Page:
By Father Doug Woods
Gracious God, as I speak, may only the truth be spoken and only the truth be heard. I pray in Jesus’ name. Amen.
I can’t help it. This part of the year always feels like “neither-nor” time. It’s the coldest time of the year, so it’s definitely Winter, but we’re getting more and more daylight, so it feels like Spring.
The same thing with the church year. Christmas has long since faded into the past, but it’s not yet Easter. Even Epiphany confuses people. I know it’s supposed to be about the arrival of the Wise Men, but somehow that all leaks into Christmas, and the Epiphany season isn’t yet quite Lent or Easter. And the church’s hangings have been green, which I associate with summer. And to add to the confusion, this year the Last Sunday of Epiphany is also St. Valentine’s Day.
And as if that weren’t enough, we celebrate the Transfiguration on the Last Sunday of Epiphany. Transfiguration was always a summer feast—August 6th—but now, they’ve moved it into Epiphanytide. And then it hits me; Epiphany isn’t only about the Wise Men. Epiphany is about what the word says: Gk. epiphania ‘showing forth, manifestation’. Every gospel reading throughout the Epiphany season has been about manifesting who Jesus is, starting with the Wise Men, and then going on to the Baptism of the Lord, and so on until today: the Transfiguration. In every single one of them, something about Jesus as the Messiah comes out.
And furthermore, the Transfiguration is an almost step-by-step parallel with the story of Moses at Mt. Sinai, receiving the Law; first Jesus takes three friends with him, then he goes up a high mountain, then he is transfigured, then the three friends are terrified, then a cloud covers the mountain, and finally a voice comes out of the cloud. If you want to see this, take out your Bible and look at chapters 24 and 34 of Exodus. If the three friends of Jesus miss all of this, they might be excused; there was a lot going on.
During the Transfiguration, two men appear with Jesus: Elijah and Moses. In Jewish tradition, Elijah occupies a position almost as central as Moses, and it is through Moses that the people receive their identity: the people of the Lord God, the people who live by the Law. Many suggest that Moses and Elijah represent the Law and the Prophets, the two arms of Jewish scripture.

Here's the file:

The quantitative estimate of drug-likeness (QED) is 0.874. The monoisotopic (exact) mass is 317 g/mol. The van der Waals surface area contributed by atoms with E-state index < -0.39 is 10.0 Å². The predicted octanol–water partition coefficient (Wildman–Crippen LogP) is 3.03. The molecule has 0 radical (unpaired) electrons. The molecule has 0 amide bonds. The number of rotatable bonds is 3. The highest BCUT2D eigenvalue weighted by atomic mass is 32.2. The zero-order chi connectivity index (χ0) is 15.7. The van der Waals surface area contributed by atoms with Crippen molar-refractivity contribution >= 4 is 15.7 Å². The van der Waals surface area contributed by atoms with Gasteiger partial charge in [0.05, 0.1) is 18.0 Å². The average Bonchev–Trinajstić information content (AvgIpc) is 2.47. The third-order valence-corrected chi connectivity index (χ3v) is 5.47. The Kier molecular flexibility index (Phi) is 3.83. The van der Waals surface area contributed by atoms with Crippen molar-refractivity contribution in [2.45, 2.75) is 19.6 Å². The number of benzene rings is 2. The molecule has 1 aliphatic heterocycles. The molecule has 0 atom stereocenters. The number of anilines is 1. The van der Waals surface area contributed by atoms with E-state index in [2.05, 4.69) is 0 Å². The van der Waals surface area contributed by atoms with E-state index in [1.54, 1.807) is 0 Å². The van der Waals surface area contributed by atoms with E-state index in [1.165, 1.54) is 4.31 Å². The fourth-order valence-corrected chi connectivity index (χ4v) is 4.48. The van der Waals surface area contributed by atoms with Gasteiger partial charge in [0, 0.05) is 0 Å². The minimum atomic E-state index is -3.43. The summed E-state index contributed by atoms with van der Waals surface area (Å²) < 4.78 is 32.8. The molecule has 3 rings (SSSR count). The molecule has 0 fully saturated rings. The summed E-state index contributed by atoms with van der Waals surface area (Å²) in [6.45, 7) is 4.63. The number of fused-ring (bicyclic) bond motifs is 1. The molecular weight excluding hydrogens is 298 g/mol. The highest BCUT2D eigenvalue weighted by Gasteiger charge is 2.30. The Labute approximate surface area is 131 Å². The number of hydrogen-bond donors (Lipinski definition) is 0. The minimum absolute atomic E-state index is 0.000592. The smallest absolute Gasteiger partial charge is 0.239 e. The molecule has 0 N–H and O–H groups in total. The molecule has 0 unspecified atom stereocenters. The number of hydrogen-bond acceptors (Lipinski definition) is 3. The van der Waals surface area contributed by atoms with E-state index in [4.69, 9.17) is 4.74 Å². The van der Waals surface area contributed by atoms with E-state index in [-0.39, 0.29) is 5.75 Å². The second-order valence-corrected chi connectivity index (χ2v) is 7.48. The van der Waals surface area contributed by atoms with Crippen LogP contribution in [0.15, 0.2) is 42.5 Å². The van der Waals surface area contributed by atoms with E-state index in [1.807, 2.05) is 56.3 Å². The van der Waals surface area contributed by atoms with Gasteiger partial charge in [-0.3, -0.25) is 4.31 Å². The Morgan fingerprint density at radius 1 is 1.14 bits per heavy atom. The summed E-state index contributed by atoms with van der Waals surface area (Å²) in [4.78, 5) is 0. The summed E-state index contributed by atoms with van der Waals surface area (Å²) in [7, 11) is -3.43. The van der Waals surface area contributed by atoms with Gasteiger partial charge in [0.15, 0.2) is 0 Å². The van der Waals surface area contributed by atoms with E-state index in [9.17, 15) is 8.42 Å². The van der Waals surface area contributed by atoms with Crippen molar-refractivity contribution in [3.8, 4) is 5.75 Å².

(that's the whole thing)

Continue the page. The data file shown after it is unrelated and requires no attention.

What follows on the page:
But it’s the voice from the cloud which does it for me. In Mark’s account of the Baptism of the Lord, the voice says, “You are my Son, the Beloved; with you I am well pleased.” In turn, at the Transfiguration, the voice from the cloud says, “This is my Son, the Beloved; listen to him!” “ … my Son, the Beloved” bookends the entire Epiphany season, and in the weeks in between, we find out more and more about what that means.
The voice says, “listen to him,” and it’s the gospel reading from last Sunday, where we hear Jesus actually speaking to his disciples, which clinches it for me: “Let us go on to the neighbouring towns, so that I may proclaim the message there also; for that is what I came out to do.” What is “the message”? Go back to the Beginning of the Galilean Ministry (Mk. 1.14-15): “Now after John was arrested, Jesus came to Galilee, proclaiming the good news of God, and saying, ‘The time is fulfilled, and the kingdom of God has come near; repent, and believe in the good news.’”
It’s no secret—no surprise—that the kingdom of God brings life. The kingdom of God isn’t some faraway rosy, beautiful, perfect place like the Land of Oz; it’s near. It’s wherever and whenever God’s will is done, and God’s will is encapsulated in the Summary of the Law, so it’s no accident that it Law gets so much attention in our liturgy, e.g., it can replace the Creed in Morning Prayer or Evening Prayer:
“Hear, O Israel, the Lord our God, the Lord is one. Love the Lord your God with all your heart, with all your soul, with all your mind, and with all your strength. This is the first and the great commandment. The second is like it: Love your neighbour as yourself. There is no commandment greater than these.”
The story of the Transfiguration is the climax of the manifestations of Jesus through the season of Epiphany; Jesus is God’s beloved son, and we are to listen to him. If we do, the kingdom of God is near—it’s in our hearts—and it’s important to share that with everyone around us.
Let us pray.
Loving God, we thank you that you open our eyes and hearts. We thank you that you reveal to us who Jesus is. We thank you for the message of the kingdom. We pray in the name of the transfigured one, Jesus your son, with whom you are well pleased. Amen.